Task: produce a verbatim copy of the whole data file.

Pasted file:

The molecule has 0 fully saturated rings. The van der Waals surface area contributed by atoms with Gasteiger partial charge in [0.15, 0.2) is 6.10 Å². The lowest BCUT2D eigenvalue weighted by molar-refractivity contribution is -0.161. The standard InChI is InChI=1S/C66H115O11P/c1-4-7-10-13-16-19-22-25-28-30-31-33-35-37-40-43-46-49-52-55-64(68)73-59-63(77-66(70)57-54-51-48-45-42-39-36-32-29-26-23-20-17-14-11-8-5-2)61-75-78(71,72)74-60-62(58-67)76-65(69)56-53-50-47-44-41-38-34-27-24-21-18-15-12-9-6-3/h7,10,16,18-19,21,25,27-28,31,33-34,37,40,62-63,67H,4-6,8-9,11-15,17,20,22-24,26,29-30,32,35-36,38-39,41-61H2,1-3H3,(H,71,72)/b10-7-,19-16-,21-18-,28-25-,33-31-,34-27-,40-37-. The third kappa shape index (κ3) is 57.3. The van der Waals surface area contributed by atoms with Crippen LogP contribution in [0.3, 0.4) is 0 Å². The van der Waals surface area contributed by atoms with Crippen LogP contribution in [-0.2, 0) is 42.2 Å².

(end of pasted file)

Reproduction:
The molecule has 0 fully saturated rings. The van der Waals surface area contributed by atoms with Gasteiger partial charge in [0.15, 0.2) is 6.10 Å². The lowest BCUT2D eigenvalue weighted by molar-refractivity contribution is -0.161. The standard InChI is InChI=1S/C66H115O11P/c1-4-7-10-13-16-19-22-25-28-30-31-33-35-37-40-43-46-49-52-55-64(68)73-59-63(77-66(70)57-54-51-48-45-42-39-36-32-29-26-23-20-17-14-11-8-5-2)61-75-78(71,72)74-60-62(58-67)76-65(69)56-53-50-47-44-41-38-34-27-24-21-18-15-12-9-6-3/h7,10,16,18-19,21,25,27-28,31,33-34,37,40,62-63,67H,4-6,8-9,11-15,17,20,22-24,26,29-30,32,35-36,38-39,41-61H2,1-3H3,(H,71,72)/b10-7-,19-16-,21-18-,28-25-,33-31-,34-27-,40-37-. The third kappa shape index (κ3) is 57.3. The van der Waals surface area contributed by atoms with Crippen LogP contribution in [0.3, 0.4) is 0 Å². The van der Waals surface area contributed by atoms with Crippen LogP contribution in [-0.2, 0) is 42.2 Å².